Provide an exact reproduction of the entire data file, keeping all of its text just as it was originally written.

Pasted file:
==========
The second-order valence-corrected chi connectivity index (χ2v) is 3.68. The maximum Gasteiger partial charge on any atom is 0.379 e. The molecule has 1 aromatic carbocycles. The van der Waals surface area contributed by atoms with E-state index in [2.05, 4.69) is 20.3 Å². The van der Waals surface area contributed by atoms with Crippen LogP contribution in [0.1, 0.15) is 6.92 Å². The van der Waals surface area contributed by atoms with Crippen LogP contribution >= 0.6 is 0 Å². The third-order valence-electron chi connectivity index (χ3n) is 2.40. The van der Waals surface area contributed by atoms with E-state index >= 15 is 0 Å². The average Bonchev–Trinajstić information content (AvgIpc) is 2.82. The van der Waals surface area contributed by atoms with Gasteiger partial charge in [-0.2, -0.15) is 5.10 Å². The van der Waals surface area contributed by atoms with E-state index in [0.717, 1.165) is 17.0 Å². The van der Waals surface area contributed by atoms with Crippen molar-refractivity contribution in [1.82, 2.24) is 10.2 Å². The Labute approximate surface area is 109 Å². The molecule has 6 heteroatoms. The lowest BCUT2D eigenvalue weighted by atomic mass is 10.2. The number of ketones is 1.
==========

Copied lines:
The second-order valence-corrected chi connectivity index (χ2v) is 3.68. The maximum Gasteiger partial charge on any atom is 0.379 e. The molecule has 1 aromatic carbocycles. The van der Waals surface area contributed by atoms with E-state index in [2.05, 4.69) is 20.3 Å². The van der Waals surface area contributed by atoms with Crippen LogP contribution in [0.1, 0.15) is 6.92 Å². The van der Waals surface area contributed by atoms with Crippen LogP contribution >= 0.6 is 0 Å². The third-order valence-electron chi connectivity index (χ3n) is 2.40. The van der Waals surface area contributed by atoms with E-state index >= 15 is 0 Å². The average Bonchev–Trinajstić information content (AvgIpc) is 2.82. The van der Waals surface area contributed by atoms with Gasteiger partial charge in [-0.2, -0.15) is 5.10 Å². The van der Waals surface area contributed by atoms with E-state index in [0.717, 1.165) is 17.0 Å². The van der Waals surface area contributed by atoms with Crippen molar-refractivity contribution in [1.82, 2.24) is 10.2 Å². The Labute approximate surface area is 109 Å². The molecule has 6 heteroatoms. The lowest BCUT2D eigenvalue weighted by atomic mass is 10.2. The number of ketones is 1.